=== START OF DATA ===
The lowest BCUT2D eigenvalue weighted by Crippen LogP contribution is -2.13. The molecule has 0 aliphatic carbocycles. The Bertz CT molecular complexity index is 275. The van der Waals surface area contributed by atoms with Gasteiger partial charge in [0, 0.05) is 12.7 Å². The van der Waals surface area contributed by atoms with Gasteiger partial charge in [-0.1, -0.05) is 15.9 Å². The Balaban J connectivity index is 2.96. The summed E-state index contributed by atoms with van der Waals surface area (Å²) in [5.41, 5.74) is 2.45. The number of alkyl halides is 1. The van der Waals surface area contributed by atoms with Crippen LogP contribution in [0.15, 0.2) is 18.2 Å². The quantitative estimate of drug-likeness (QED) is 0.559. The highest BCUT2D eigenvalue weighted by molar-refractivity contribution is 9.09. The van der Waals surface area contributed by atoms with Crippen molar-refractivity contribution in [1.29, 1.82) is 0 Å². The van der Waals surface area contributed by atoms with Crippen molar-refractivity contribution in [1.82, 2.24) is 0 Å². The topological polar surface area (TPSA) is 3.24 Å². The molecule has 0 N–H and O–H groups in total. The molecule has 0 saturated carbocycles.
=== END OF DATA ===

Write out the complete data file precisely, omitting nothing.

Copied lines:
The lowest BCUT2D eigenvalue weighted by Crippen LogP contribution is -2.13. The molecule has 0 aliphatic carbocycles. The Bertz CT molecular complexity index is 275. The van der Waals surface area contributed by atoms with Gasteiger partial charge in [0, 0.05) is 12.7 Å². The van der Waals surface area contributed by atoms with Gasteiger partial charge in [-0.1, -0.05) is 15.9 Å². The Balaban J connectivity index is 2.96. The summed E-state index contributed by atoms with van der Waals surface area (Å²) in [5.41, 5.74) is 2.45. The number of alkyl halides is 1. The van der Waals surface area contributed by atoms with Crippen LogP contribution in [0.15, 0.2) is 18.2 Å². The quantitative estimate of drug-likeness (QED) is 0.559. The highest BCUT2D eigenvalue weighted by molar-refractivity contribution is 9.09. The van der Waals surface area contributed by atoms with Crippen molar-refractivity contribution in [1.29, 1.82) is 0 Å². The van der Waals surface area contributed by atoms with Crippen molar-refractivity contribution in [1.82, 2.24) is 0 Å². The topological polar surface area (TPSA) is 3.24 Å². The molecule has 0 N–H and O–H groups in total. The molecule has 0 saturated carbocycles.